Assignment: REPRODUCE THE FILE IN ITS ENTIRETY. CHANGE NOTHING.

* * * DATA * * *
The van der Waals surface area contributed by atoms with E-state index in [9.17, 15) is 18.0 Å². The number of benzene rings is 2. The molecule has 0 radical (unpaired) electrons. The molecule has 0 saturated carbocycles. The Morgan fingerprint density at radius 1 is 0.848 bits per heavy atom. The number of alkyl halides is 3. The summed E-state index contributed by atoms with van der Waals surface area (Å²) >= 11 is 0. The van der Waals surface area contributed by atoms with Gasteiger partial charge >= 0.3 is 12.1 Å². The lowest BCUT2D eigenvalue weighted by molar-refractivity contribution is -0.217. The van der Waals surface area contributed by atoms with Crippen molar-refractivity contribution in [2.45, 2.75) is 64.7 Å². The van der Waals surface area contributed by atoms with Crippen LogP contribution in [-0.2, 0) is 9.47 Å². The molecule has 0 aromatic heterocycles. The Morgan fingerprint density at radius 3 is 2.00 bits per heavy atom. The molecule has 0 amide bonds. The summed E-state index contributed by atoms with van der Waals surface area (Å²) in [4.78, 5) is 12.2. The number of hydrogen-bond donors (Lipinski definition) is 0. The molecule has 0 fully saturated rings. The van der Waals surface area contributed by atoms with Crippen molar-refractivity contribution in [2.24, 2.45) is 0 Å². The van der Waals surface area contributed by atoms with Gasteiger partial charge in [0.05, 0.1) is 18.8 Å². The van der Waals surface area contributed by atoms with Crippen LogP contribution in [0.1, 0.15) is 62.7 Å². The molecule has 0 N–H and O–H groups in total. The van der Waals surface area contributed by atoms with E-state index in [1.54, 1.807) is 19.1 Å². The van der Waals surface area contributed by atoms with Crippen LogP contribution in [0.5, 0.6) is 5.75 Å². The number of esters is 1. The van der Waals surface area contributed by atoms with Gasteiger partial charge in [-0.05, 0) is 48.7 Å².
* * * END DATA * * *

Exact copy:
The van der Waals surface area contributed by atoms with E-state index in [9.17, 15) is 18.0 Å². The number of benzene rings is 2. The molecule has 0 radical (unpaired) electrons. The molecule has 0 saturated carbocycles. The Morgan fingerprint density at radius 1 is 0.848 bits per heavy atom. The number of alkyl halides is 3. The summed E-state index contributed by atoms with van der Waals surface area (Å²) >= 11 is 0. The van der Waals surface area contributed by atoms with Gasteiger partial charge >= 0.3 is 12.1 Å². The lowest BCUT2D eigenvalue weighted by molar-refractivity contribution is -0.217. The van der Waals surface area contributed by atoms with Crippen molar-refractivity contribution in [2.45, 2.75) is 64.7 Å². The van der Waals surface area contributed by atoms with Crippen LogP contribution in [-0.2, 0) is 9.47 Å². The molecule has 0 aromatic heterocycles. The Morgan fingerprint density at radius 3 is 2.00 bits per heavy atom. The molecule has 0 amide bonds. The summed E-state index contributed by atoms with van der Waals surface area (Å²) in [4.78, 5) is 12.2. The number of hydrogen-bond donors (Lipinski definition) is 0. The molecule has 0 fully saturated rings. The van der Waals surface area contributed by atoms with Crippen molar-refractivity contribution in [2.24, 2.45) is 0 Å². The van der Waals surface area contributed by atoms with Gasteiger partial charge in [0.05, 0.1) is 18.8 Å². The van der Waals surface area contributed by atoms with Crippen LogP contribution in [0.1, 0.15) is 62.7 Å². The molecule has 0 N–H and O–H groups in total. The van der Waals surface area contributed by atoms with E-state index in [1.54, 1.807) is 19.1 Å². The van der Waals surface area contributed by atoms with Crippen LogP contribution in [0.5, 0.6) is 5.75 Å². The number of esters is 1. The van der Waals surface area contributed by atoms with Gasteiger partial charge in [-0.05, 0) is 48.7 Å².